Basic cash transactions

Published on May 29, 2017   13 min

Other Talks in the Series: Accounting Records and Accounts

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Hello. This is Huw Morgan from the Alliance Manchester Business School. This is the second talk in a series of lectures on accounting records. In this lecture, we will be looking at the uses of a single entry cashbook and its limitations.
This session introduces you to Shaun, who begins his business using a simple cashbook to record the transactions made with cash. We shall use his first month of trading to see how the cashbook can be used as a form of internal control, a check to reduce the risk that no transactions are omitted or no cash is missing. We will then apply the accounting equation mentioned in the first session to each cash transaction and show how the financial statements could be generated from this basic cashbook. We will also discover that there are certain limitations using the single entry cashbook particularly when transactions may be made without a change in cash. A new concept is introduced in this session called the matching concept.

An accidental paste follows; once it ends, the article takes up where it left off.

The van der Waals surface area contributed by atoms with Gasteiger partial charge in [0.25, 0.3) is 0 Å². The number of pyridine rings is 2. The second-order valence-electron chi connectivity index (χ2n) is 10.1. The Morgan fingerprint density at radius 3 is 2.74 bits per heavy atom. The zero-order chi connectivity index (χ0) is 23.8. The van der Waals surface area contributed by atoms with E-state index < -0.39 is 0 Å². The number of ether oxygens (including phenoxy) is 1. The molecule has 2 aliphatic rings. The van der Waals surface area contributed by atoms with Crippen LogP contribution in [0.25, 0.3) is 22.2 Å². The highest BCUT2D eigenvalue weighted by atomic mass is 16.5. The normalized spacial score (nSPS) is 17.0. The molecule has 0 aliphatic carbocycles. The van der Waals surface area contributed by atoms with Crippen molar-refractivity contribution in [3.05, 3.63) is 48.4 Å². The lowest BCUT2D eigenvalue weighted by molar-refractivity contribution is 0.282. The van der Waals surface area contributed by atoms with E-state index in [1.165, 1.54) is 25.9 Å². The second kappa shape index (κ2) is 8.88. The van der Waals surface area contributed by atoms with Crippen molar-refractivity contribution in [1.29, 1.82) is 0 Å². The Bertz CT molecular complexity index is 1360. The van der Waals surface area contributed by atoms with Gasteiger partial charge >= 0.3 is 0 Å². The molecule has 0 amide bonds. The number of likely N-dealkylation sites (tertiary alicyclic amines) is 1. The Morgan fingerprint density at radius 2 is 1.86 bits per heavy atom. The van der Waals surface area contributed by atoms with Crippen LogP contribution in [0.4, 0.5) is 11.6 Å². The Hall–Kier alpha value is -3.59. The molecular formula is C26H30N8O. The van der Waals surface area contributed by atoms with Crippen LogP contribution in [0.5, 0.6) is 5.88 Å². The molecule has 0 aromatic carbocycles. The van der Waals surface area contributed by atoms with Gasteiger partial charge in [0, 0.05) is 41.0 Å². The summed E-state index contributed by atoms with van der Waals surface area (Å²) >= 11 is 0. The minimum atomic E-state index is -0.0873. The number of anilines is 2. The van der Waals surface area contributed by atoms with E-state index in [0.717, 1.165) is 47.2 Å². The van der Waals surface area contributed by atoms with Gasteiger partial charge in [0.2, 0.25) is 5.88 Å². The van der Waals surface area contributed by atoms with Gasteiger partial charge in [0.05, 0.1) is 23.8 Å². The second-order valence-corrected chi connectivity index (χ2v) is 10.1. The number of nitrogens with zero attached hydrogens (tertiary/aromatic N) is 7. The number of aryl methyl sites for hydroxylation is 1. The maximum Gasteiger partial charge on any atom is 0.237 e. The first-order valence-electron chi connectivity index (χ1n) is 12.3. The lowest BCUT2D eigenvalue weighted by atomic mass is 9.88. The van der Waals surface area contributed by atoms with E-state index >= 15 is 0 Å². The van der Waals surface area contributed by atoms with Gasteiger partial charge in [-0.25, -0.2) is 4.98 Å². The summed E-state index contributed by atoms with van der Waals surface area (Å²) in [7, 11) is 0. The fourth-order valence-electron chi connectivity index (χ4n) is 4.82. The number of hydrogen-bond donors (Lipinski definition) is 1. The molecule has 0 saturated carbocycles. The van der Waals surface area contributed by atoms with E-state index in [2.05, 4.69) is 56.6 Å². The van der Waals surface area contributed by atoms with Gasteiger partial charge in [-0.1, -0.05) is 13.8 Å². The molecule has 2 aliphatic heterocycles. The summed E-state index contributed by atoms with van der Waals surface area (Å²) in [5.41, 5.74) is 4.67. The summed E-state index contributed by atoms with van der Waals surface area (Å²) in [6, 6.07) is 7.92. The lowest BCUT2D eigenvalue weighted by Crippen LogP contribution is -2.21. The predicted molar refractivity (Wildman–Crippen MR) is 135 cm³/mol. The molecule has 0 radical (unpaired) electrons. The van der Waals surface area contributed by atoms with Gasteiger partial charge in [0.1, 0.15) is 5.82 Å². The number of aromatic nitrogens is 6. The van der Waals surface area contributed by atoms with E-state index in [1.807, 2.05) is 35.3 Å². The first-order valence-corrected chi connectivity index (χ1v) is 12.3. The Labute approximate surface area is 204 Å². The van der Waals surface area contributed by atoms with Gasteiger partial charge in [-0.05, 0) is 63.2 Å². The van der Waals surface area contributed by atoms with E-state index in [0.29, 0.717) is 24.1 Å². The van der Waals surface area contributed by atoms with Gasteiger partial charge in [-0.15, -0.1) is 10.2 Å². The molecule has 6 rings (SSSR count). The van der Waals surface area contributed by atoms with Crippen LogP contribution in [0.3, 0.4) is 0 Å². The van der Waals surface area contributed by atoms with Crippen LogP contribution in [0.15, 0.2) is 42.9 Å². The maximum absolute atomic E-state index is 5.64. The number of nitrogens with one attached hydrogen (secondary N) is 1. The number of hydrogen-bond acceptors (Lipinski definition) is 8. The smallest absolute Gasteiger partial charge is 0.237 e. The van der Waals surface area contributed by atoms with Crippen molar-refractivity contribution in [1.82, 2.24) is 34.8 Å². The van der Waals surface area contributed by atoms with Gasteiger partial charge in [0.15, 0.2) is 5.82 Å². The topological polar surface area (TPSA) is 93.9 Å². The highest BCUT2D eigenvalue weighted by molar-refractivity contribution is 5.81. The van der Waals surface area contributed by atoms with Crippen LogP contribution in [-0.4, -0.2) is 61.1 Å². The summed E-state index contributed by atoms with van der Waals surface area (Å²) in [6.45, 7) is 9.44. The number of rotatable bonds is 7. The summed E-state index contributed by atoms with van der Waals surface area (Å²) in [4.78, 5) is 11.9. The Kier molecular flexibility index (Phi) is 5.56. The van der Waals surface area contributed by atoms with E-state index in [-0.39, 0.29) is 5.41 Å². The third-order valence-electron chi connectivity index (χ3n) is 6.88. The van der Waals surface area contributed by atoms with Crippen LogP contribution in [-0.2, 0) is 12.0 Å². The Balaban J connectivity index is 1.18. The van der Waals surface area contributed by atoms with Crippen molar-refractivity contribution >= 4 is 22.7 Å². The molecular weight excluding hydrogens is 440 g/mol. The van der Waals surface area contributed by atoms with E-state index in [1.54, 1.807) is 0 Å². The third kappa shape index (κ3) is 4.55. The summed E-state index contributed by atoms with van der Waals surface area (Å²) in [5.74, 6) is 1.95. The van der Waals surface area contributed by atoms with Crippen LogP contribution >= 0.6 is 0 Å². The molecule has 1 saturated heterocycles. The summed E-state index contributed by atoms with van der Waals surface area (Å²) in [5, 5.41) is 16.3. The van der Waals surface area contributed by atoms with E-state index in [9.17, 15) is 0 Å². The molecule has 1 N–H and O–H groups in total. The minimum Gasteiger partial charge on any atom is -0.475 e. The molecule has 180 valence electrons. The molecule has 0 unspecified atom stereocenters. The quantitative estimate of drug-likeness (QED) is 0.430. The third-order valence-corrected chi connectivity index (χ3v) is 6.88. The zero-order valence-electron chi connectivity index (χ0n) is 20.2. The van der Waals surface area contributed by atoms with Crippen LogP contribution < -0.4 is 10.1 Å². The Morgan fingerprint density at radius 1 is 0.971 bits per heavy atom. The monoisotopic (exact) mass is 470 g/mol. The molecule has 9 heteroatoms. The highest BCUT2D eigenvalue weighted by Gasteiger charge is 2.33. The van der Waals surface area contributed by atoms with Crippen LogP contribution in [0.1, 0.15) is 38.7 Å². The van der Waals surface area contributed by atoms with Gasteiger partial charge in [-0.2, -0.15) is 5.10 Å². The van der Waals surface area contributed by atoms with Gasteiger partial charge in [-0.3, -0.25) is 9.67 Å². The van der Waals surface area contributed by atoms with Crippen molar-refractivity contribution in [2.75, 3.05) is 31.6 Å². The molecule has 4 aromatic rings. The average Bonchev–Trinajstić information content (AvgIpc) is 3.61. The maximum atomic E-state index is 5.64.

Our friend, Shaun has started up a business running a lemonade stand in a series of music festivals. He has injected some cash to start the business, and his uncle Jim has also lent him some cash to get started. After a month in business, Shaun still hasn't really considered what sort of accounting records he should keep. In fact, he's been so busy getting the business up and running, the only records he has after his first month of trading is a handful of receipts and a summary of his daily takings from the three festivals he attended in June, his first month of trading. So what would be appropriate accounting records to keep at this stage? Well, the answer depends on a number of issues. Firstly, what type of business is Shaun operating? Secondly, who intends to use the accounting records, and for what purpose? Shaun is operating as a sole proprietor. Being the smallest type of business, and being owner-managed, Shaun's business will tend to have fewer external financial accounting reporting requirements. The users of his financial statements will be limited to himself, the government who want to collect tax on any profit he earns, and his uncle Jim, who has lent the business cash, which he presumably wants back with interest. Shaun will therefore need to maintain sufficient accounting records to meet these users' requirements, unless we require the preparation of a statement to financial position, to inform the users of its financial position at the end of the accounting period, and an income statement to show the performance of the business in making profit in that period.